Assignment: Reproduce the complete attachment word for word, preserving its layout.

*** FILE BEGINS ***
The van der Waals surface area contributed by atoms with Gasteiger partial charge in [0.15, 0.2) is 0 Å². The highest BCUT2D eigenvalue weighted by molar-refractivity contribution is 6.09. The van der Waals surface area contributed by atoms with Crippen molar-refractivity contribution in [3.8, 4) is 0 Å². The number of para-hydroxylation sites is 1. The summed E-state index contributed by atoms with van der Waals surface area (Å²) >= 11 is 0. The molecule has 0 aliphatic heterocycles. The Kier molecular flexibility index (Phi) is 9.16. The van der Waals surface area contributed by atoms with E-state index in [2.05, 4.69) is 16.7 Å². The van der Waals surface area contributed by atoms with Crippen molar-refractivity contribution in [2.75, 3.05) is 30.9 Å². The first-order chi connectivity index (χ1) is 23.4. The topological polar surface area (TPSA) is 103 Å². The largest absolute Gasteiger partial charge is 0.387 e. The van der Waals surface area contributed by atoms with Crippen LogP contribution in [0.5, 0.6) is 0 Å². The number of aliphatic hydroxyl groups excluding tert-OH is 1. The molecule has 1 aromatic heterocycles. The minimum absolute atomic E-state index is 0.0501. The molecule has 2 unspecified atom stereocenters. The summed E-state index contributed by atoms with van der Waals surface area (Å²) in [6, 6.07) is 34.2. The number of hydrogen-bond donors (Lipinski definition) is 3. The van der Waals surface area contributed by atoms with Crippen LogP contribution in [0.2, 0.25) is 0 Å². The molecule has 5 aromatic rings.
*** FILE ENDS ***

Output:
The van der Waals surface area contributed by atoms with Gasteiger partial charge in [0.15, 0.2) is 0 Å². The highest BCUT2D eigenvalue weighted by molar-refractivity contribution is 6.09. The van der Waals surface area contributed by atoms with Crippen molar-refractivity contribution in [3.8, 4) is 0 Å². The number of para-hydroxylation sites is 1. The summed E-state index contributed by atoms with van der Waals surface area (Å²) >= 11 is 0. The molecule has 0 aliphatic heterocycles. The Kier molecular flexibility index (Phi) is 9.16. The van der Waals surface area contributed by atoms with E-state index in [2.05, 4.69) is 16.7 Å². The van der Waals surface area contributed by atoms with Crippen molar-refractivity contribution in [2.75, 3.05) is 30.9 Å². The first-order chi connectivity index (χ1) is 23.4. The topological polar surface area (TPSA) is 103 Å². The largest absolute Gasteiger partial charge is 0.387 e. The van der Waals surface area contributed by atoms with Crippen LogP contribution in [0.5, 0.6) is 0 Å². The number of aliphatic hydroxyl groups excluding tert-OH is 1. The molecule has 1 aromatic heterocycles. The minimum absolute atomic E-state index is 0.0501. The molecule has 2 unspecified atom stereocenters. The summed E-state index contributed by atoms with van der Waals surface area (Å²) in [6, 6.07) is 34.2. The number of hydrogen-bond donors (Lipinski definition) is 3. The van der Waals surface area contributed by atoms with Crippen LogP contribution in [0.2, 0.25) is 0 Å². The molecule has 5 aromatic rings.